“Here comes the rain again/falling from the stars/drenched in my pain again/becoming who we are/as my memory rests/but never forgets what I lost/wake me up when September ends” — "Wake Me Up When September Ends" – Green Day
I still jump – whether it’s the distant sound of a car door slamming or the days before the Fourth of July – crawling out of my skin. I still, on occasion, wake up in the middle of the night, a slight panic overtaking me, a sense of confusion grabbing me for a few seconds until my head clears. I didn’t want to believe it but PTSD is real and while I certainly don’t have the worst of it compared to others I know, I still jump.
I’ve heard it all before too – you’re just a camera man, what do you know of war? Because I tend to walk alone – you don’t support veterans. Because I don’t show it on those really tough days – you don’t have it. Maybe I do, maybe I don’t. And it’s not really my point to come on here and try to puff out my chest and prove what I’ve done. You know what you’ve done; I know what I’ve done. I know I still jump.
I wish I didn’t. I wish I didn’t flinch while watching television and an engine backfires two blocks down the road. It’s amazing to me how the mind will play tricks on you and that backfiring car becomes a mortar round launched from its tube. I wish I didn’t have moments where I’ll hear something on the radio and it’ll stop me dead in my tracks as wave after wave of memories come flooding back. And sometimes, I wish I couldn’t look into the eyes of a fellow veteran and know – know the mental hell they go through at times and the pain and suffering they’ve seen. Smells, sights, sounds, they all take me back there.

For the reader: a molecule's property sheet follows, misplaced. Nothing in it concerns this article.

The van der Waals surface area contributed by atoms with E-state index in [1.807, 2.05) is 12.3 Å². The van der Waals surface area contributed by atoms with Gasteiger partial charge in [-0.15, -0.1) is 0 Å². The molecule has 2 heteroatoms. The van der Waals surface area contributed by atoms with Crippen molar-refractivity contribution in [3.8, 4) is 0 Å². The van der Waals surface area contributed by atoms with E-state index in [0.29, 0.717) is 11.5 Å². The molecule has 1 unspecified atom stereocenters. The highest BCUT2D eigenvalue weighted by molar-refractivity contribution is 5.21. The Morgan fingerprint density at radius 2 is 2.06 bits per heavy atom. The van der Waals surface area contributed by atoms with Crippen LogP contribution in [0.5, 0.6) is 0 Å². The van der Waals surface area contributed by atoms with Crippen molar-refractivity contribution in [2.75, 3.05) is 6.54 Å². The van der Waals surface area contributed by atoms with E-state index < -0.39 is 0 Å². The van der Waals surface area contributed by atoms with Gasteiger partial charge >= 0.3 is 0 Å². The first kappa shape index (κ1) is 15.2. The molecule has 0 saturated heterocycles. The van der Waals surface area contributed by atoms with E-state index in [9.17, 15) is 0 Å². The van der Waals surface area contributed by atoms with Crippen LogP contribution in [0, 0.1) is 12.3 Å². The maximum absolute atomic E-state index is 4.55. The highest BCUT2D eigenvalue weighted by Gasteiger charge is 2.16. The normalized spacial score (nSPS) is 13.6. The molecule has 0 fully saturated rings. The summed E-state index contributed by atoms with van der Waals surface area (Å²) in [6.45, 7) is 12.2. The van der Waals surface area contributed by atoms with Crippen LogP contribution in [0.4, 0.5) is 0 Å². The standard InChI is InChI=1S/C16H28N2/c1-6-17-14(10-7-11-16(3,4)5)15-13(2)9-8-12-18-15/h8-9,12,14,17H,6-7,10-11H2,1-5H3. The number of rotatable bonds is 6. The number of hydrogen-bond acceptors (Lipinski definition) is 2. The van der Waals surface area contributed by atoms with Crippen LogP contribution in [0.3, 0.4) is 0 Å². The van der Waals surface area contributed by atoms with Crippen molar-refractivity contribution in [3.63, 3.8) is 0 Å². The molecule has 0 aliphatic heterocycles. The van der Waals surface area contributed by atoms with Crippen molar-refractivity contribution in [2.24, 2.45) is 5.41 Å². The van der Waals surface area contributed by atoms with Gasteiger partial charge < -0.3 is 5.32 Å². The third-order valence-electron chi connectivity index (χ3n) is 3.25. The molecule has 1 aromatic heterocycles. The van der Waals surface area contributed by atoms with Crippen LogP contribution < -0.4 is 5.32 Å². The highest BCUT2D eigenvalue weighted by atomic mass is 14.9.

You ever watch a guy slowly advance forward one second and then watch as his throat gets blown out by a sniper the next? Have you ever seen a guy jump out of a vehicle and fall over because he didn’t realize the bottom half of his leg had just been blown off? You ever held someone in your arms, their stomach and intestines laid out before you and you, you’re desperately trying to convince them they’ll be ok, even though you know they won’t. Have you ever had to navigate a field of body parts, stepping over heads separated from their bodies to get to where you were going? It’ll leave its mark.
I support the troops. Beyond being a nice bumper sticker what does that mean? That’s mostly rhetorical; I would like to hope it means something to everybody, even if it is different for all of us. Maybe, just maybe, with Veteran’s Day and the Marine Corps Birthday being just around the corner we all need to evaluate that statement. Some of us seem to forget that for too many a returning veteran, the war doesn’t end when we get home. If I’m talking to you, then hear me out. If I’m not, then don’t worry about this. But all of us sleep comfortable in our beds and can choose which news channel we wish to inform our opinion because someone in some far away land spilt their blood for you. And even if we didn’t perish at Belleau Wood, even if we survived the Battle of the Bulge, returned from the Chosin Reservoir, were spit on when we came back from the Tet Offensive, proudly retuned to the States after liberating Kuwait or bore witness to the hells of Fallujah our scars are still real.